I don't know what the quality is you're seeing with the Epson & Oki, but perhaps I'm too used to seeing laser and modern inkjet output so all the DMP output I see is comparatively lower quality. I have to work with a Epson DFX-8500 on my work PC daily. In single-pass mode, you will see the individual pins. (Impact printer needed due to government multipart forms. ) Even my old Apple Imagewirter LQ, which is 24 pin, only gets "high quality" in multi-pass.
What are the purpose of the labels? If it's just for mailing, then is the quality good enough? Mailings wouldn't need the greatest quality. (And you won't see the labels again after they're mailed )
If this is for file folders or something, you may need to either live with it, or see if you can send a code to enable multi-pass (or whatever your printer will do for higher quality.) Perhaps you need to figure out something more creative like a formed character printer (a.k.a.: daisywheel, if they still exist and you can get ribbons, etc.) or find some vendor that has a specialized printer. Or outsource this. My office will send out some mailings to a local printing service because someone ran the numbers and found that it actually was cost effective when you include the labor on our end.
I do sympathize. My Imagewriter LQ is still hooked up by serial cable to a PC specifically to print envelopes and labels. I still have half a case of labels and that is what I use for my side business because it's an obvious cost savings...and because I can. Eventually, when I run out of Imagewriter LQ ribbons, I'll probably be switching to laser, but I'll cross that bridge when the time comes.
Also, I forgot to add - I have been trying another suggestion I read somewhere which was to set up the new Epson LQ-590 impact printer on a machine running 10.4 or 10.5 (and I do have a non-Intel Mini running 10.4.11) and then share the printer with the iMac (intel) running 10.6.8. The problem is I can't even find a driver to run under 10.4.11.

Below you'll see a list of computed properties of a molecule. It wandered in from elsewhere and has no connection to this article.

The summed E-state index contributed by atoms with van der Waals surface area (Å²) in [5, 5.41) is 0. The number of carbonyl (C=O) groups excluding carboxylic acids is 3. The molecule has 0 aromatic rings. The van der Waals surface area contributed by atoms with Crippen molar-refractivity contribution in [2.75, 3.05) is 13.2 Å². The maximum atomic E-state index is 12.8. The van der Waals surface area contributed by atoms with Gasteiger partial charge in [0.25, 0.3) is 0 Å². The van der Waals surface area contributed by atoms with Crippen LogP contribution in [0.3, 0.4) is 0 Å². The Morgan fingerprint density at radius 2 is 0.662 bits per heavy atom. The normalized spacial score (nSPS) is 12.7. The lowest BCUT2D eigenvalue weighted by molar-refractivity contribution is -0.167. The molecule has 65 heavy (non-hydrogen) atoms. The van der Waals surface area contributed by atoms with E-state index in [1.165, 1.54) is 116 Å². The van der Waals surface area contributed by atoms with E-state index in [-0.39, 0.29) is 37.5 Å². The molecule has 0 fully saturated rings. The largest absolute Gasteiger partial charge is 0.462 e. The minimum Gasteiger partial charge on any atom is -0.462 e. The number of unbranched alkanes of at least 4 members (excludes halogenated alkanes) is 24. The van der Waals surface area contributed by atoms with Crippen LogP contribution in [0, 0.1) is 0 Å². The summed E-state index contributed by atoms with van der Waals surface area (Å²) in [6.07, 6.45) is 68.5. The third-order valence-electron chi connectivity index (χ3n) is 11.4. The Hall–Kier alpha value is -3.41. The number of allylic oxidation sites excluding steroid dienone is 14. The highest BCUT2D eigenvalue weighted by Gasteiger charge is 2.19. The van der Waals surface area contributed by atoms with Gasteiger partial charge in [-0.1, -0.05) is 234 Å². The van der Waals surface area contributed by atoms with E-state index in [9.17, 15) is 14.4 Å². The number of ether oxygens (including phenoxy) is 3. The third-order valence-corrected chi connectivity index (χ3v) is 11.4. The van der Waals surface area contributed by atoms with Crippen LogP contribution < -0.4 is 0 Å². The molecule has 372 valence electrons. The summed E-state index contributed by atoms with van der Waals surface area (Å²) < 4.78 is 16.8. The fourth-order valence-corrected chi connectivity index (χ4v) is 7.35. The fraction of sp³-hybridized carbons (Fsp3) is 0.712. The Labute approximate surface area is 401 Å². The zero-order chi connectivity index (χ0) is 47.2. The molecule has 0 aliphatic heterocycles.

Any suggestions would be helpful.
Thanks for the reply.
Laser labels wouldn't make sense for us. Some sessions there are 2, 3, 4 labels, at the next sitting it might be 30. We would really like to print using the tractor feed type labels we have been using for 20 years. They cost less .008 cents per label versus .04 cents per label and we could print 200 at a time, or 2.
The amazing part to me is how hard it is to link an amazingly simple, (once) extremely common printer to an Apple.
There must be some work arounds here.
AND, more importantly, I can't believe that Apple doesn't have some basic/generic 24 pin driver that will give some basic functionality. At one time, the LQ-300 was a STANDARD driver and other manufacturers made emulation software based on that model.
I am close to ready to just give up, send the Epson printer back and figure something else out.
So, is there ANY narrow carriage 24-pin impact printer that actually has a driver to talk to 10.4.11 or better yet, 10.6.8???
Apple, are you listening?
Macworld has an article on how to print to dot matrix printers from Snow Leopard that might be of some use.
I did see this post and did try downloading print drivers from Apple - but it didn't seem to make any difference and, more importantly, I didn't see any additional model Epson printer show up.